Federal regulators on Wednesday issued a final set of standards meant to boost the design, cementing and safety of offshore wells in the wake of the Deepwater Horizon disaster two years ago.
The final drilling safety rule tweaks existing mandates that were imposed in October 2010 in response to the lethal blowout of BP’s Macondo well in the Gulf of Mexico.
It also responds to industry concerns that the first version — imposed on an emergency basis after the spill — was muddled and riddled with conflicting requirements.
James Watson, the head of the Bureau of Safety and Environmental Enforcement that wrote the new standards, said the final measure was refined “based on input from stakeholders” as well as investigations into the Deepwater Horizon disaster.
“The administration’s priority is continuing to expand offshore oil and gas development while ensuring that drilling operations in our oceans continue to be the safest in the world,” Watson said in a statement.
The rule essentially codifies industry’s existing best practices for designing and securing offshore wells, just as it did two years ago. Even before Wednesday’s updates, the regulation also imposed new requirements for certifying, inspecting and maintaining emergency devices known as blowout preventers that are a last line of defense against unexpected oil and gas surges.
But oil and gas companies complained that the first rule was improperly worded _ causing confusion and, they said, potentially injecting new risks into some offshore operations.
The problem stemmed from regulators’ decision in 2010 to broadly reference American Petroleum Institute recommended practices, rather than rewrite those standards in the regulation itself. Under the interim drilling safety rule issued two years ago, any time the API standards said operators “should” do something, it effectively meant they “must” do it.
API said the word “should” appears some 14,000 times in 80 different standards that appeared to be referenced by the 2010 rule. And because API’s recommended practices sometimes offer companies an array of choices, the language of the rule made all of those options mandatory.
“You can’t paint your house red, white and blue if it’s supposed to be one color,” noted Erik Milito, API’s upstream director.
Recognizing the problem, regulators memos in late 2010 and March 2011 clarifying the first rule and promising to address the problems in a final version.
The final regulation resolves what has become known as the “should-to-must” problem.
The rewritten rule also refines testing requirements for cement used to secure offshore wells and clarifies requirements for barriers at the sites. Under the final rule, offshore operators will have to have at least two barriers in place and securing a well before removing a blowout preventer from the site. That responds to concerns that even if one barrier failed, there would be another in place to help prevent the unchecked flow of oil and gas out of the well.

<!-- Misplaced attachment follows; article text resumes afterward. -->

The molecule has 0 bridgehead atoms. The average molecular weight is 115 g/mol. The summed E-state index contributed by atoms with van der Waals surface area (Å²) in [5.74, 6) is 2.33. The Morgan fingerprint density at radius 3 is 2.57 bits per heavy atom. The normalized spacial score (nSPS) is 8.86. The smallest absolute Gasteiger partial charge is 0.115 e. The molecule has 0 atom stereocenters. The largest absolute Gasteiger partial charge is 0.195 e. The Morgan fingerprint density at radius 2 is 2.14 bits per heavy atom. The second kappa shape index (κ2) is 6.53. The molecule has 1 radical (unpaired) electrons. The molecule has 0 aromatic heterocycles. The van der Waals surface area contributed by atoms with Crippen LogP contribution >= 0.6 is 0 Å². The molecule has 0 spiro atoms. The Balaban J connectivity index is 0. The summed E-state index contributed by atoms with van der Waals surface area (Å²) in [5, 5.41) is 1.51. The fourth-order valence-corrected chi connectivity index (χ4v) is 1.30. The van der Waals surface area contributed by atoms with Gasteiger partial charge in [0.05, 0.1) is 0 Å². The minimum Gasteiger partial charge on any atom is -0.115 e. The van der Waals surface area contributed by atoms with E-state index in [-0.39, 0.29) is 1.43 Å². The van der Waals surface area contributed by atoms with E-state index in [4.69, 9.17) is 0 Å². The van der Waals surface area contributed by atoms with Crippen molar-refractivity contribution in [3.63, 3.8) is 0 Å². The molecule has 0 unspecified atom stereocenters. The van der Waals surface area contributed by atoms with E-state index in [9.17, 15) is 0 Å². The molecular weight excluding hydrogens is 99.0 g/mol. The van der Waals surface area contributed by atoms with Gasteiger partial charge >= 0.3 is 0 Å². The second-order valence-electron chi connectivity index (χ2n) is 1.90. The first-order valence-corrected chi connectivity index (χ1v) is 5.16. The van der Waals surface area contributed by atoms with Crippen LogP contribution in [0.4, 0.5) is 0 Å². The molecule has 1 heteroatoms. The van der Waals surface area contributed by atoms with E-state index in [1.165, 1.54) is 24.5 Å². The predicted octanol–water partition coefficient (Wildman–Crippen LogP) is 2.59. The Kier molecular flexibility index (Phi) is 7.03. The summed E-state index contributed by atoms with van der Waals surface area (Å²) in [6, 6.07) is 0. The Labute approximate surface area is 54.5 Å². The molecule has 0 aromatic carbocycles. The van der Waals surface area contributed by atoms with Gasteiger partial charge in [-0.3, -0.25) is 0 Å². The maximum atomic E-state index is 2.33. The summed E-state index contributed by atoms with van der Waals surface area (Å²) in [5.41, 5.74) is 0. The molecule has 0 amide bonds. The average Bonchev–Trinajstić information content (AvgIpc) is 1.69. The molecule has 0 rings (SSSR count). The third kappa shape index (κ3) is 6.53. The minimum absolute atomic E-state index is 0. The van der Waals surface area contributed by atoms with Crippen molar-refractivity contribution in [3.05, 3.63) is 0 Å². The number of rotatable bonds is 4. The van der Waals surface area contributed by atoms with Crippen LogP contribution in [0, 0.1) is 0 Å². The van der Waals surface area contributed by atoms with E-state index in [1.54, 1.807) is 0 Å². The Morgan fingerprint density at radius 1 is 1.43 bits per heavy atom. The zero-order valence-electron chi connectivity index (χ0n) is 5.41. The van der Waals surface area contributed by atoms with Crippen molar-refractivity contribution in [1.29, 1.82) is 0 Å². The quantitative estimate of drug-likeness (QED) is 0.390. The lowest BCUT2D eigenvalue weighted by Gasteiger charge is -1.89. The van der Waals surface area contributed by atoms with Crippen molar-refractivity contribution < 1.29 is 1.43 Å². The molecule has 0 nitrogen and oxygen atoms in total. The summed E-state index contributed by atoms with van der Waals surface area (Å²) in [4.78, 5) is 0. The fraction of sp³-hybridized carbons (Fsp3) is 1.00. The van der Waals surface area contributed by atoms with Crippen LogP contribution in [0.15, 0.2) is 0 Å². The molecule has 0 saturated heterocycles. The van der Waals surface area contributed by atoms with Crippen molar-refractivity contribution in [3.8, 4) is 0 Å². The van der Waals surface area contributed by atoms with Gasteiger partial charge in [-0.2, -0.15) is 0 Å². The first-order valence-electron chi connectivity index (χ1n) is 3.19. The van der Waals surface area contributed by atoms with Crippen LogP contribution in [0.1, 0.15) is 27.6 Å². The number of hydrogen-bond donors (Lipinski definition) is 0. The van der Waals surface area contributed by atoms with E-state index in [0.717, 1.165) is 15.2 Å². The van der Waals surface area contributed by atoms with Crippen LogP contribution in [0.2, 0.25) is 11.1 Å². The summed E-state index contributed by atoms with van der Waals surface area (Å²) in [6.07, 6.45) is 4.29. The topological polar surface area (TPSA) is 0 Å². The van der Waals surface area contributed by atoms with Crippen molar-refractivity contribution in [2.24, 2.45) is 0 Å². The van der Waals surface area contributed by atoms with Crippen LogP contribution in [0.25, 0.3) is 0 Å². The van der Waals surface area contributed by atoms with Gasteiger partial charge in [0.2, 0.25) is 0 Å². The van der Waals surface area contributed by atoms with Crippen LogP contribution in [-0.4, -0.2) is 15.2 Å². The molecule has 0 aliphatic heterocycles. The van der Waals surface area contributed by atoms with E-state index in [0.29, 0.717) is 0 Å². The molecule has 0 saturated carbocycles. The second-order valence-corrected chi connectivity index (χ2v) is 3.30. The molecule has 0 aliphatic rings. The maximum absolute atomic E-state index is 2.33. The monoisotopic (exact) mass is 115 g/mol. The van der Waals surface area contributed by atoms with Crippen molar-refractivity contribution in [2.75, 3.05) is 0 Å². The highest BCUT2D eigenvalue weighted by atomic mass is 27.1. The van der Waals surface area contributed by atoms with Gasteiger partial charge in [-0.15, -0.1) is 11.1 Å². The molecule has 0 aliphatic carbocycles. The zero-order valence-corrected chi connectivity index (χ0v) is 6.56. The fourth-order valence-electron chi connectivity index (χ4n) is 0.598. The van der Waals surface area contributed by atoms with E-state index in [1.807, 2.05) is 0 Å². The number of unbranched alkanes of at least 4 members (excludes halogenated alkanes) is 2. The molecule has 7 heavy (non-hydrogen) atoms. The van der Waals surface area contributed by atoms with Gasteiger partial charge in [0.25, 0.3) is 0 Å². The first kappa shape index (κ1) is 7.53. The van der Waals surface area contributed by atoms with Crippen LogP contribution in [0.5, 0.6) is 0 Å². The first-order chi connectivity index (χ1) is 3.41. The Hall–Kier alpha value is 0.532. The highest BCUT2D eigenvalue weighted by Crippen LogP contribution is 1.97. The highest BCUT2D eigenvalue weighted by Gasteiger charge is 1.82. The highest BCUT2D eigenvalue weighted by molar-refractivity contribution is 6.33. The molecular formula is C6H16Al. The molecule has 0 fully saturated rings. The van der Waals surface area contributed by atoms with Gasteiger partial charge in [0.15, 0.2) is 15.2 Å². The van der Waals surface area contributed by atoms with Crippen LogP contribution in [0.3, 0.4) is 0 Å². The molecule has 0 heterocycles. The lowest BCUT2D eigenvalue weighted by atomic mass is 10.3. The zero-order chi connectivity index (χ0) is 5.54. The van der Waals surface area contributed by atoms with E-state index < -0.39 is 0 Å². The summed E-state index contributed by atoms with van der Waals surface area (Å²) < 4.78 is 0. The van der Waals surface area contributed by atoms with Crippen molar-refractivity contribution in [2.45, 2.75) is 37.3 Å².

And the final rule broadens some two-year-old requirements for blowout preventers, extending a requirement for using them to well completions, workovers and other offshore activities that weren’t covered by the first rule. Those changes were driven by recommendations from a Coast Guard and Interior Department investigation of the Deepwater Horizon disaster.
The measure also scales back pressure testing requirements, in response to concerns that the 2010 mandate for negative pressure tests on all wells actually could boost risks. The final regulation requires negative pressure tests _ which help determine the integrity of cement barriers _ only on wells that use a subsea blowout preventer or have a so-called mudline suspension system.
Industry trade groups had argued that some new testing requirements in the 2010 rule could boost risks for offshore workers.
For instance, the initial rule required inspections and preventative maintenance of some equipment every time it was moved from one well to another. But, Milito noted, offshore operators may do some low-risk work in succession, one well after another, very quickly. Requiring maintenance in between each well _ potentially just a few days after a previous inspection _ would mean more lifts of heavy equipment.
“If you’re doing these batch operations that are known to have a low level of risk, then you’re requiring multiple heavy lifts of a piece of equipment that weighs thousands of pounds, and you’re increasing a new risk,” Milito said.
API spokesman Reid Porter said the group was studying the final rule.
“We are reviewing the rule as released and hope that they carefully considered the language used in the document to allow certainty and clarity for the industry,” Porter said.
Other new offshore drilling requirements are expected in coming months. The safety bureau is set to propose new mandates for boosting the reliability and power of blowout preventers, after potentially widespread problems revealed during a forensic examination of the one used at Macondo.